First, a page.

Watson Webcast Woos Microsoft Partners to the Cloud
A week after Microsoft CEO Steve Ballmer proclaimed the software giant is transforming its business around cloud computing, the company made its pitch to its vast network of partners.
In a recorded webcast called "We're All In" that borrows from Ballmer's new push, Allison Watson, the corporate vice president of Microsoft's Worldwide Partner Group, spent much of the nearly 10-minute presentation recapping the five general principles or "key dimensions" of the cloud that Ballmer laid out on March 4. Watson at that time had indicated she would reach out to partners this week.
However, Watson did not unveil new cloud-based promotions or programs for partners. Instead, she went into detail on some customer examples, such a Microsoft-based cloud implementation by the McDonald's fast-food restaurant chain, and she pointed to some online resources in a talk that seemed designed to urge partners to get moving with cloud initiatives.
"I would highly encourage you to actively integrate these offerings within your own larger stack today so you don't miss out on this cloud opportunity now," Watson said.
Watson provided some figures to demonstrate some momentum already among partners and customers.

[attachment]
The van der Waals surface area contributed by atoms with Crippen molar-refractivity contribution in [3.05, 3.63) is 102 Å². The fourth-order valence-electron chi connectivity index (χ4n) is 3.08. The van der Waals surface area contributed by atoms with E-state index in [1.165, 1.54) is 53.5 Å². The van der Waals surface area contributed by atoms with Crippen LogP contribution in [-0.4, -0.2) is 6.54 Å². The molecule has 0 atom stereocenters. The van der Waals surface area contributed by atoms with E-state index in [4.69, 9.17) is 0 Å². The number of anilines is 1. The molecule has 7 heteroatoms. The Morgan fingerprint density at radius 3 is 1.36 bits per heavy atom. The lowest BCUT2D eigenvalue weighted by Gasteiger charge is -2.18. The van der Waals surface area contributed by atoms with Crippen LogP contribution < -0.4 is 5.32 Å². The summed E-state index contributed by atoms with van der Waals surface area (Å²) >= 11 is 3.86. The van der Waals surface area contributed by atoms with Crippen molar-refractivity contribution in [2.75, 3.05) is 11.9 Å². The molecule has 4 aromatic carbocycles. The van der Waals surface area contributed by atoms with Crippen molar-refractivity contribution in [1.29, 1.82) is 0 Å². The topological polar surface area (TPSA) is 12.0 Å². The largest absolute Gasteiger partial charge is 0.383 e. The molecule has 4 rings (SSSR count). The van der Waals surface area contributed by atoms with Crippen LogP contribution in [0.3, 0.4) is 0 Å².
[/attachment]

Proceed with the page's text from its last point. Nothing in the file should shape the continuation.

"There are over 7,000 partners signed up with us for Microsoft BPOS," Watson said of the Business Productivity Online Suite, which is Microsoft’s cloud-based bundle of e-mail and collaboration services that is resold by partners and priced per user per month. She said that about 100 new partners are joining the program each week. "We've got partners who are adding 30-40 customers a month to small and midmarket and corporate-size accounts."
On the Windows Azure cloud platform, which became available last month, Watson said Microsoft is adding more than 200 customers a day.
Watson sought to persuade the partner audience that Microsoft was the right company to follow into the cloud based on scale and business model. On the scale side, she listed the datacenter capacity Microsoft is building out -- with a 700,000-square-foot facility in Chicago, a 300,000-square-foot-facility in Dublin and other data centers built or planned for Texas, Massachusetts, Amsterdam, Hong Kong, Japan and Singapore.
She also said the combined public cloud/private cloud emphasis that Ballmer mentioned in his speech was also a "key differentiator" for Microsoft partners, both because it offers installation and integration opportunities and allows partners to build applications once that can run either on Microsoft’s public cloud or on customers' Windows-based private clouds.
Of the cloud opportunity, Watson closed with the money: "In many ways, it's still a greenfield with an upside in the trillions of dollars."
Scott Bekker is editor in chief of Redmond Channel Partner magazine.